My Mom and I flew out together, my first time flying ever. Things were a lot different then, the Captain of the plane heard it was my first time flying and personally showed me the cockpit of the plane. When we landed in Saint Louis it was very late at night and took us a long time to collect our luggage and find a shuttle to our hotel. I think I was asleep but my mother tells me the shuttle ride was very scary, she said she didn’t think it really was an airport shuttle because it was full of chains and the driver took over and hour to find our hotel. I don’t really remember that part though. We were in Saint Louis for two or three days. The contestants were all introduced, we were photographed, interviewed and shown around Saint Louis. We did a tour of the Arch and went to the top in an elevator that resembled a washing machine. It was too foggy that day to see anything from the top though. Finally, we went to the stables and met the horse, Gambler’s Habit. A glowing chestnut gelding, 3 years old. Sweet and calm but distracted by all the people and commotion.
Then the final night of the big show arrived. There was the Championship Western Pleasure Saddlebred class that showcased this new style of riding Saddlebreds. Then William Shatner rode Gambler into the arena and did a little demonstration on him. Then the contestants all walked into the arena. Each of our names were put into William Shatners hat. I was really nervous about having to stand in the arena with introductions being made over the loudspeakers and all eyes on us. My Mom was somewhere in the crowd but I couldn’t see her. Then a single name was drawn out of the hat. Honestly, I don’t even remember my name being called. I was too nervous and it never dawned on me that I could possibly win so I guess I wasn’t listen very close. Then everyone turned to me and was congratulating me and I heard my Mom yelling from the stands. I didn’t pass out but I don’t remember anything about the rest of the night. Sadly my Mom’s camera broke so we only have one photo from that night that we bought from the show photographer.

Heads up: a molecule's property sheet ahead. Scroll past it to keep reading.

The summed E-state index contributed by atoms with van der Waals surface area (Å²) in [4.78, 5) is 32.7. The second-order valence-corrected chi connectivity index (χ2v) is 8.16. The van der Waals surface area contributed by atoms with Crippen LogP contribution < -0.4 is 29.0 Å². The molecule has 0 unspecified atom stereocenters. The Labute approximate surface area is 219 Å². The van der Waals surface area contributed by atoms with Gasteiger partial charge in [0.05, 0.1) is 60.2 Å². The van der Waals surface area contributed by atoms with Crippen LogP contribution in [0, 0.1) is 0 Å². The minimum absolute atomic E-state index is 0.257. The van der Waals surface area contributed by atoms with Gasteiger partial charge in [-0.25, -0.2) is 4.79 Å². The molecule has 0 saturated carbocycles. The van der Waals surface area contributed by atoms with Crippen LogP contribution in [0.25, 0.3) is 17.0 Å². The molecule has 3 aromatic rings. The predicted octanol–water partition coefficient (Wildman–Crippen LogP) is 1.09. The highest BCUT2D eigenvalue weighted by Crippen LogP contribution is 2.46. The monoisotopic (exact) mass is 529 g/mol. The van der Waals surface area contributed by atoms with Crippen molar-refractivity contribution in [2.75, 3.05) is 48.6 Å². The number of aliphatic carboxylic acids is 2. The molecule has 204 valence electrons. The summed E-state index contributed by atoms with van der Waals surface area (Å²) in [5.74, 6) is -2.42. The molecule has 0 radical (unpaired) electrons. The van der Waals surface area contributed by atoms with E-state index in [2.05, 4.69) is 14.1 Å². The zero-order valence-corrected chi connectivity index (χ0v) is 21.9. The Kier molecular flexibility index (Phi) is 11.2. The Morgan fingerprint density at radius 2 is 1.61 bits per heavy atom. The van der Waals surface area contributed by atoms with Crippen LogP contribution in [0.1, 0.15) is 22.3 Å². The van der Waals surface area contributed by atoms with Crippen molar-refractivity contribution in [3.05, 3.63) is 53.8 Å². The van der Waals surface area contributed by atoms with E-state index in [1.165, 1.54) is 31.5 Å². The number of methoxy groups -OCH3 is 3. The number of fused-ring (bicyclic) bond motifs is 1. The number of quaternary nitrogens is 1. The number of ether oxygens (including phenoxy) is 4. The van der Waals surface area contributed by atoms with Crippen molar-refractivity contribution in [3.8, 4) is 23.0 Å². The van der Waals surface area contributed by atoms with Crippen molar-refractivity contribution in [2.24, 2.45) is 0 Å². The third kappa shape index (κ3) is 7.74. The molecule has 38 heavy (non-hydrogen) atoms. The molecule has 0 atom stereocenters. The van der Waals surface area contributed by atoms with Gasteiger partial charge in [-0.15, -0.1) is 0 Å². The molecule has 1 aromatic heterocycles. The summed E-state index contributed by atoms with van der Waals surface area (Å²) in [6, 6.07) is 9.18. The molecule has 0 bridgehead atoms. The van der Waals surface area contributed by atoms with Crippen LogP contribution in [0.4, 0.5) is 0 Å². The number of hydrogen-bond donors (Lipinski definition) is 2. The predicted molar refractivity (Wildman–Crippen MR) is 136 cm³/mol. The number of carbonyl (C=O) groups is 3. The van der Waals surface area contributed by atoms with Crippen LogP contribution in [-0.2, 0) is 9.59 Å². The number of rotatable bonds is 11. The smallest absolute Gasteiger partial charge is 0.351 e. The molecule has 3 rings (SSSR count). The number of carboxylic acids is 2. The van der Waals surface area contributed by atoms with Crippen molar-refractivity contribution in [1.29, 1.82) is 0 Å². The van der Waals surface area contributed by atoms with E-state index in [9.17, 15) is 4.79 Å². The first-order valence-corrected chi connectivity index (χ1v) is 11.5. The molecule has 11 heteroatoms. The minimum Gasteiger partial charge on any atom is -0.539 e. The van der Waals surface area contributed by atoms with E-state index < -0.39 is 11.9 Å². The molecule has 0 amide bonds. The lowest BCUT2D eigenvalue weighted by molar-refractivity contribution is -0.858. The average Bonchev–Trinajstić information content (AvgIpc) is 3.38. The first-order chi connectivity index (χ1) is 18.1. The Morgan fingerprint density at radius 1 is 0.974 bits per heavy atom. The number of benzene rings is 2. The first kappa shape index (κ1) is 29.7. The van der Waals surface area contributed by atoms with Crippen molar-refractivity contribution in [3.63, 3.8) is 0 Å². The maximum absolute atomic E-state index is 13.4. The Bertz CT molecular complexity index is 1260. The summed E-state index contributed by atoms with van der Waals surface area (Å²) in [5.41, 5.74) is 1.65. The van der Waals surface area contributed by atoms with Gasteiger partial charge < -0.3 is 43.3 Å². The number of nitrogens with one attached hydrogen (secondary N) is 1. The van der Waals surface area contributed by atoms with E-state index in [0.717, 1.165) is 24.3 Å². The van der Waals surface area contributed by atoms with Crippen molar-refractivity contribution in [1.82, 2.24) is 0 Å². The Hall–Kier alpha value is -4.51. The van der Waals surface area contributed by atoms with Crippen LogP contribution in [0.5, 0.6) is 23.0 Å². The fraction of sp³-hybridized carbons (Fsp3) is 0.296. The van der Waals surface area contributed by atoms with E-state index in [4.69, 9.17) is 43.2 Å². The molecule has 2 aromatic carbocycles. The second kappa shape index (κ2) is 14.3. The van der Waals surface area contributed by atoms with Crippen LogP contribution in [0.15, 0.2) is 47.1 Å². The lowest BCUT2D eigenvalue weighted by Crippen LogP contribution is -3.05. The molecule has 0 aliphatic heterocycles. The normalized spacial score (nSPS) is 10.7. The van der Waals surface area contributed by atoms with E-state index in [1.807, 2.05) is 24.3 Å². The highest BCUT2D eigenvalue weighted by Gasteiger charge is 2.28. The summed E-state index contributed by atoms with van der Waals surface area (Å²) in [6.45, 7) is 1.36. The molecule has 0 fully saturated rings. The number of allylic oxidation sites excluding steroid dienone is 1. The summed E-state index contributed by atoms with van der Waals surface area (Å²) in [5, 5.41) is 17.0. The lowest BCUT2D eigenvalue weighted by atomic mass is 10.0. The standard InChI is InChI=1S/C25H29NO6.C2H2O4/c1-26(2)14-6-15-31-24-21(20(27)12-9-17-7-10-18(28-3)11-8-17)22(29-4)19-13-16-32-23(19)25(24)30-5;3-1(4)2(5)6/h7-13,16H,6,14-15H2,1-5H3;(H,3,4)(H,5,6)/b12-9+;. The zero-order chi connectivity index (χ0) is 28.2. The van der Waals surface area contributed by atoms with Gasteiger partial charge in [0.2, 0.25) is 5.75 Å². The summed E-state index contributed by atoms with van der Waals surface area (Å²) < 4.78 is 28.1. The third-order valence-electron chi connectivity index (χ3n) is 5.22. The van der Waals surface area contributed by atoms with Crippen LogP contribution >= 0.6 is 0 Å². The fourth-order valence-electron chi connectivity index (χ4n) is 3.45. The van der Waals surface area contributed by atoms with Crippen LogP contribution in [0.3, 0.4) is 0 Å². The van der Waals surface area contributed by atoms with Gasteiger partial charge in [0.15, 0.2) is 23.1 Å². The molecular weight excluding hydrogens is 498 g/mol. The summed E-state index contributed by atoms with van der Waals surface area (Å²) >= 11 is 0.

The next day we had to fly home. We were busy packing and getting to the airport. My mom was calling home and telling everyone the news. I wanted to go back to the stables and meet MY HORSE, I couldn’t believe it still, but there was no time. We flew into some bad weather and fog in Atlanta and were delayed in the air for probably an hour. I got motion sick from all the dipping and circling.
Once we were home we had the challenge of figuring out how to get Gambler home. Shipping was not included in the deal and shipping a horse can be very expensive. My mom took care of most of the details. They had moved him from Missouri to Kentucky and were stabling him there until we could have him picked up. We ended up having him put on a truck line that was moving a bunch of race horses from Kentucky to Ocala, FL so we got a little discount. The truck wasn’t going to go out of his way though to drop Gambler at our farm so we had to meet them somewhere near an I-75 exit. We drove down to Lake City, FL and met them at a farm called Valhalla, about two hours from home. It was a very quick exchange, they were in a hurry to get back on the road. It was a little embarrassing getting him off that snazzy horse semi full of glossy race horses and loading him on to our rusty open stock trailer.
On the way home we had to stop at the agricultural inspection station and since Gambler had traveled such a long way and was crossing the state line into Georgia once more the inspectors were very thorough. He had shipping wraps on and the inspector told me I had to get in the trailer and take off the wraps so he could make sure all his leg marking matched what was on his paperwork. I was a bit uncomfortable, I really didn’t know this horse at all and crawling in the side hatch door of the trailer and basicly under him to remove the wraps was scarey. He didn’t move though and was a very good boy. I think that was where a lifetime of trust started.
Once home he had some serious adjusting to do. Culture shock. I don’t think he was very happy with his new home for quite a while. He came from southern California, a super snazzy stable with climate control and no flies. He was strictly stall kept and that is the way he liked it. Our horses lived outside in the weather, had to swat their own flies and only came into their stalls to eat or if the weather was really bad. He didn’t like being outside and had to be dragged out of his stall, he quickly developed a fly allergy, was hot in the summer and shivered in the winter and had no idea how to eat grass. Seeing a horse that didn’t know how to graze was actually pretty funny. He had some instinct that made him give it a try but he would pull the grass up by the roots and then end up eating dirt and then spit the whole mouthful out and look like he just didn’t get it. Eventually he got better at it. I got the vet to give him allergy shots, I bought him a big warm fleece lined blanket for winter but he always did like being in his stall better than being outside.